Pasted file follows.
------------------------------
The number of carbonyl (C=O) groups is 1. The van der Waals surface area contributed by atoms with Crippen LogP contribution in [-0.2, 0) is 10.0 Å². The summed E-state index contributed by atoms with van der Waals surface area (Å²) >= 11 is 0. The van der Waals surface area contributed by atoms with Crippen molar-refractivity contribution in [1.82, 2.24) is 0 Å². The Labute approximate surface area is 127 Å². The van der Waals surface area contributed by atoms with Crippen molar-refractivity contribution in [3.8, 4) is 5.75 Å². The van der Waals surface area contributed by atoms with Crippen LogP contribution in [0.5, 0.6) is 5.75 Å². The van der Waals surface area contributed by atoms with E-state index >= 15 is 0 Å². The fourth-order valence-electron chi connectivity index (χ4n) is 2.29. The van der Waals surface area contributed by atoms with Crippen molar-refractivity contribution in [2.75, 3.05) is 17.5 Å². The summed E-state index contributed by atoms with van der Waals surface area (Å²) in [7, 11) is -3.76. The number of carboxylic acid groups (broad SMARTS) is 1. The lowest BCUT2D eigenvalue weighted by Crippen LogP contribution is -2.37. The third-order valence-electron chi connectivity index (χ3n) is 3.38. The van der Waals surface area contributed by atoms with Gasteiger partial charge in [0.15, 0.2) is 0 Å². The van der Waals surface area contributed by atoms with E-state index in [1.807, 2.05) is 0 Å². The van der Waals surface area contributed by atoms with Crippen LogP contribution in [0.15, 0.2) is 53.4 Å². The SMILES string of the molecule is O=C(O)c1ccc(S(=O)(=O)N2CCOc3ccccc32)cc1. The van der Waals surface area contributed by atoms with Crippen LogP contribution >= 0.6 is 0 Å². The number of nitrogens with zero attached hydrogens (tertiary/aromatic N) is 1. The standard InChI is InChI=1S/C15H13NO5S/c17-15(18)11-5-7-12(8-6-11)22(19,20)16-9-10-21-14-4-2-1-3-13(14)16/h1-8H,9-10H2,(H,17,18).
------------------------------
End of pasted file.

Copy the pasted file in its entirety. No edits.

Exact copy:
The number of carbonyl (C=O) groups is 1. The van der Waals surface area contributed by atoms with Crippen LogP contribution in [-0.2, 0) is 10.0 Å². The summed E-state index contributed by atoms with van der Waals surface area (Å²) >= 11 is 0. The van der Waals surface area contributed by atoms with Crippen molar-refractivity contribution in [1.82, 2.24) is 0 Å². The Labute approximate surface area is 127 Å². The van der Waals surface area contributed by atoms with Crippen molar-refractivity contribution in [3.8, 4) is 5.75 Å². The van der Waals surface area contributed by atoms with Crippen LogP contribution in [0.5, 0.6) is 5.75 Å². The van der Waals surface area contributed by atoms with E-state index >= 15 is 0 Å². The fourth-order valence-electron chi connectivity index (χ4n) is 2.29. The van der Waals surface area contributed by atoms with Crippen molar-refractivity contribution in [2.75, 3.05) is 17.5 Å². The summed E-state index contributed by atoms with van der Waals surface area (Å²) in [7, 11) is -3.76. The number of carboxylic acid groups (broad SMARTS) is 1. The lowest BCUT2D eigenvalue weighted by Crippen LogP contribution is -2.37. The third-order valence-electron chi connectivity index (χ3n) is 3.38. The van der Waals surface area contributed by atoms with Gasteiger partial charge in [0.15, 0.2) is 0 Å². The van der Waals surface area contributed by atoms with E-state index in [1.807, 2.05) is 0 Å². The van der Waals surface area contributed by atoms with Crippen LogP contribution in [0.15, 0.2) is 53.4 Å². The SMILES string of the molecule is O=C(O)c1ccc(S(=O)(=O)N2CCOc3ccccc32)cc1. The van der Waals surface area contributed by atoms with Crippen LogP contribution >= 0.6 is 0 Å². The number of nitrogens with zero attached hydrogens (tertiary/aromatic N) is 1. The standard InChI is InChI=1S/C15H13NO5S/c17-15(18)11-5-7-12(8-6-11)22(19,20)16-9-10-21-14-4-2-1-3-13(14)16/h1-8H,9-10H2,(H,17,18).